Assuming simultaneous release of particles at all energies and subsequent propagation through an energy-independent path length before detection, the observed onset times can be used in a velocity dispersion analysis (VDA). Then the release time and the length of the interplanetary trajectory are inferred from a linear fit to the observed onset times as a function of each channel inverse speed (see e.g. Krucker et al. 1999).

Both data analysis methods rely on the event onset time determination. The simplest approach to estimate the event onset time consists in calculating the time when the intensities reach a threshold above the pre-event background intensities, given by Ib + , where Ib is the mean pre-event background intensity, σ is the standard deviation, and n is an integer (e.g. Krucker et al. 1999; Malandraki et al. 2012). The event onset time can also be determined using more sophisticated methods such as the Poisson-CUSUM method (Huttunen-Heikinmaa et al. 2005).

For those events with small signal-to-noise ratios, we note that the first arriving particles are more likely masked by the pre-event background. The event onset time may also appear delayed when the event exhibits a ramp profile, which is slowly rising above background. Therefore, the most accurate onset time determination is obtained for large SEP events with a prompt rising phase and no significant background from previous events. Another effect that might blur the event onset time determination is related to particle contamination by high energy electrons producing a response in the low energy channels during the rising phase of an SEP event (Haggerty & Roelof 2003; Tan et al. 2011).

Besides the inherent uncertainties in the onset time determination, numerical simulations have shown that the VDA can produce misleading results, providing incorrect release times and path lengths that deviate greatly from the actual path length, when interplanetary scattering effects are important (Lintunen & Vainio 2004; Sáiz et al. 2005). Furthermore, Laitinen et al. (2010) showed that differences in the pre-event background and the event peak spectra can greatly affect the accuracy of the determination of the solar release time using a VDA, as the pre-event background may mask the event onset time to a different extent in different energy channels. The critical assumptions in the VDA and some conflicting results from its use were reviewed by Kahler & Ragot (2006).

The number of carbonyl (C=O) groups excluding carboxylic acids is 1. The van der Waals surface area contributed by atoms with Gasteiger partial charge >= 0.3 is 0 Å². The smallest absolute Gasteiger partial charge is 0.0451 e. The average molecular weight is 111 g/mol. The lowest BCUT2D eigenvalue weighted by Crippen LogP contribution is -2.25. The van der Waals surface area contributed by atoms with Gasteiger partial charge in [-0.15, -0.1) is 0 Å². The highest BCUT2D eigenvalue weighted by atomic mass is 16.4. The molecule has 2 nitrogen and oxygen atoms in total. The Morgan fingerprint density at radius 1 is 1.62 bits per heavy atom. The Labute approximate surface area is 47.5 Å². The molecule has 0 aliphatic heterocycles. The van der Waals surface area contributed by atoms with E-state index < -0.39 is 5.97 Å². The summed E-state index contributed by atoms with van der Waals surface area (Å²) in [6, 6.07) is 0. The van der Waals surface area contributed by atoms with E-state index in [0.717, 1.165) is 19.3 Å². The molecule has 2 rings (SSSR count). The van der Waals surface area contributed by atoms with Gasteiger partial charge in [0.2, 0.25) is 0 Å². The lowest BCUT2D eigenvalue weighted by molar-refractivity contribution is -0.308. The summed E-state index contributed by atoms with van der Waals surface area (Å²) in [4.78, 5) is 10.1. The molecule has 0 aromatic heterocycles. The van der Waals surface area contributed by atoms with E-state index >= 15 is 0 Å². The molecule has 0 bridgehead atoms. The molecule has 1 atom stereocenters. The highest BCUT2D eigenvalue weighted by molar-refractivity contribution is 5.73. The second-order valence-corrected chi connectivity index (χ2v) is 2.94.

3.2. Inversion methodology

Numerical simulations of the propagation of SEPs along the IMF are a useful tool to understand the sources of SEP events. We currently have a good theoretical understanding of the transport processes that affect SEPs in the interplanetary medium (Jokipii 1966; Roelof 1969; Ruffolo 1995; Dröge 2003; Dalla et al. 2013), and it is possible to model the processes undergone by energetic particles during their propagation from the source to the observer (e.g. Ruffolo 1995; Kocharov et al. 1998; Dröge et al. 2010; Kelly et al. 2012; Marsh et al. 2013).

In the absence of large-scale disturbances, the IMF can be described as an average field, given by an Archimedean spiral, with a superposed turbulent component. The propagation of charged particles along the IMF has then two components, adiabatic motion along the smooth field and pitch-angle scattering by magnetic turbulence. The quantitative treatment of the evolution of the particles’ phase space density, f(z,μ,t), is described by the focused transport equation (Roelof 1969), (2)where t is the time, z is the distance along the magnetic field line, and μ is the particle pitch-angle cosine. The focusing effect is characterized by the focusing length, L(z) = −B(z) / (∂B/∂z), in the diverging magnetic field, B, while the pitch-angle diffusion coefficient, Dμμ, describes stochastic forces. The injection of particles close to the Sun is given by q(z,μ,t). Equation (2) neglects convection and adiabatic deceleration (see Ruffolo 1995, for the full focused transport equation). As analytical solutions of the focused transport equation are not known, numerical model are developed. These models allow us to accurately fit in situ data and remove the uncertainties inherent in direct analysis methods, such as VDA and time-shifting analysis.

Table 1

Observational characteristics of the selected NR electron events measured by ACE (62–102 keV) and Wind (5082 keV).